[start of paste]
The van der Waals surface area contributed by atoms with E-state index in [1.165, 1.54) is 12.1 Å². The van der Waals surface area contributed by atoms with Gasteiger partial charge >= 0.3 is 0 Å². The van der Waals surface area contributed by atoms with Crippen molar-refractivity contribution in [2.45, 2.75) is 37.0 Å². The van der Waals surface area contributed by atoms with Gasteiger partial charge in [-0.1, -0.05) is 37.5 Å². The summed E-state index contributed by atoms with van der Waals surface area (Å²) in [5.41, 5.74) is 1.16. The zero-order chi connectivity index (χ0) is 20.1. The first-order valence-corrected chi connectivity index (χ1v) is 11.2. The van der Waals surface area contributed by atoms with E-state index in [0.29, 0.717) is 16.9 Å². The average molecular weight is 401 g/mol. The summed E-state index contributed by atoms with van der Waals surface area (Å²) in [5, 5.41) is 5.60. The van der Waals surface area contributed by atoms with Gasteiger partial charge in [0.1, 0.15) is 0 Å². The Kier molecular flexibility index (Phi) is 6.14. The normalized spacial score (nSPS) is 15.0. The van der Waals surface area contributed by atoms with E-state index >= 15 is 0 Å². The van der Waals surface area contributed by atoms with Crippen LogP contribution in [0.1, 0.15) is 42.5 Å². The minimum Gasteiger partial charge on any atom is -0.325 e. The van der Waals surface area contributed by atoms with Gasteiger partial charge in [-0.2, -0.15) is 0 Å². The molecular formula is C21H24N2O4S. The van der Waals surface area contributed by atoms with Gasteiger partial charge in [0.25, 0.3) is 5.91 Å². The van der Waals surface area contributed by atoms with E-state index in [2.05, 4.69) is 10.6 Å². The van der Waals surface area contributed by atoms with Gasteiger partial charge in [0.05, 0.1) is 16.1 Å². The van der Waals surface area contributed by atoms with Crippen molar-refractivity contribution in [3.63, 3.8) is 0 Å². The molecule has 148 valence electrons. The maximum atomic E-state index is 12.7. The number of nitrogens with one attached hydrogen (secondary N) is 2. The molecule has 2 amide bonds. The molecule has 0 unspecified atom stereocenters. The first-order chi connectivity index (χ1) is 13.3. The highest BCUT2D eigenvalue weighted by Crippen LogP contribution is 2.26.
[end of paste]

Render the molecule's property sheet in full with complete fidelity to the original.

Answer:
The van der Waals surface area contributed by atoms with E-state index in [1.165, 1.54) is 12.1 Å². The van der Waals surface area contributed by atoms with Gasteiger partial charge >= 0.3 is 0 Å². The van der Waals surface area contributed by atoms with Crippen molar-refractivity contribution in [2.45, 2.75) is 37.0 Å². The van der Waals surface area contributed by atoms with Gasteiger partial charge in [-0.1, -0.05) is 37.5 Å². The summed E-state index contributed by atoms with van der Waals surface area (Å²) in [5.41, 5.74) is 1.16. The zero-order chi connectivity index (χ0) is 20.1. The first-order valence-corrected chi connectivity index (χ1v) is 11.2. The van der Waals surface area contributed by atoms with E-state index in [0.29, 0.717) is 16.9 Å². The average molecular weight is 401 g/mol. The summed E-state index contributed by atoms with van der Waals surface area (Å²) in [5, 5.41) is 5.60. The van der Waals surface area contributed by atoms with Gasteiger partial charge in [0.1, 0.15) is 0 Å². The Kier molecular flexibility index (Phi) is 6.14. The normalized spacial score (nSPS) is 15.0. The van der Waals surface area contributed by atoms with E-state index >= 15 is 0 Å². The van der Waals surface area contributed by atoms with Crippen LogP contribution in [0.1, 0.15) is 42.5 Å². The minimum Gasteiger partial charge on any atom is -0.325 e. The van der Waals surface area contributed by atoms with Gasteiger partial charge in [-0.2, -0.15) is 0 Å². The molecular formula is C21H24N2O4S. The van der Waals surface area contributed by atoms with Gasteiger partial charge in [0.25, 0.3) is 5.91 Å². The van der Waals surface area contributed by atoms with E-state index in [2.05, 4.69) is 10.6 Å². The van der Waals surface area contributed by atoms with Gasteiger partial charge in [0.05, 0.1) is 16.1 Å². The van der Waals surface area contributed by atoms with Crippen molar-refractivity contribution in [3.63, 3.8) is 0 Å². The molecule has 148 valence electrons. The maximum atomic E-state index is 12.7. The number of nitrogens with one attached hydrogen (secondary N) is 2. The molecule has 2 amide bonds. The molecule has 0 unspecified atom stereocenters. The first-order chi connectivity index (χ1) is 13.3. The highest BCUT2D eigenvalue weighted by Crippen LogP contribution is 2.26.